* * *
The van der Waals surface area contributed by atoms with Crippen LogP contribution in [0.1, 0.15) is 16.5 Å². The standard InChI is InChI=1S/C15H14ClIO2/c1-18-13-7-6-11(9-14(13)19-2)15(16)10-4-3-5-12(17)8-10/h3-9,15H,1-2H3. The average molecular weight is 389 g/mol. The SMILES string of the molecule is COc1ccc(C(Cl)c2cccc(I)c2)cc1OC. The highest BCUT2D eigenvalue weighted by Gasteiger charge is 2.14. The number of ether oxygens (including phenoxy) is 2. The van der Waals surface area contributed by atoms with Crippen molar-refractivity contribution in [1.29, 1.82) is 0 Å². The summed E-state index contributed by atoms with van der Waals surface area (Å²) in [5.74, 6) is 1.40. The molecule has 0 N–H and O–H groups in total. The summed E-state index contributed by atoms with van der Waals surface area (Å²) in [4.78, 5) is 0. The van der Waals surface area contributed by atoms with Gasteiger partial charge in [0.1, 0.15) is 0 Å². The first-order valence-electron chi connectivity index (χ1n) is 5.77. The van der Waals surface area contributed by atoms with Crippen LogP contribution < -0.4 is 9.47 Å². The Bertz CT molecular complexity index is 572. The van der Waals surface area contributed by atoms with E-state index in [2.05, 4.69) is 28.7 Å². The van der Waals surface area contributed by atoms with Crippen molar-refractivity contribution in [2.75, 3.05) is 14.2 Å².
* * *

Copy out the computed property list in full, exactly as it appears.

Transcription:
The van der Waals surface area contributed by atoms with Crippen LogP contribution in [0.1, 0.15) is 16.5 Å². The standard InChI is InChI=1S/C15H14ClIO2/c1-18-13-7-6-11(9-14(13)19-2)15(16)10-4-3-5-12(17)8-10/h3-9,15H,1-2H3. The average molecular weight is 389 g/mol. The SMILES string of the molecule is COc1ccc(C(Cl)c2cccc(I)c2)cc1OC. The highest BCUT2D eigenvalue weighted by Gasteiger charge is 2.14. The number of ether oxygens (including phenoxy) is 2. The van der Waals surface area contributed by atoms with Crippen molar-refractivity contribution in [1.29, 1.82) is 0 Å². The summed E-state index contributed by atoms with van der Waals surface area (Å²) in [5.74, 6) is 1.40. The molecule has 0 N–H and O–H groups in total. The summed E-state index contributed by atoms with van der Waals surface area (Å²) in [4.78, 5) is 0. The van der Waals surface area contributed by atoms with Gasteiger partial charge in [0.1, 0.15) is 0 Å². The first-order valence-electron chi connectivity index (χ1n) is 5.77. The van der Waals surface area contributed by atoms with Crippen LogP contribution < -0.4 is 9.47 Å². The Bertz CT molecular complexity index is 572. The van der Waals surface area contributed by atoms with E-state index in [2.05, 4.69) is 28.7 Å². The van der Waals surface area contributed by atoms with Crippen molar-refractivity contribution in [2.75, 3.05) is 14.2 Å².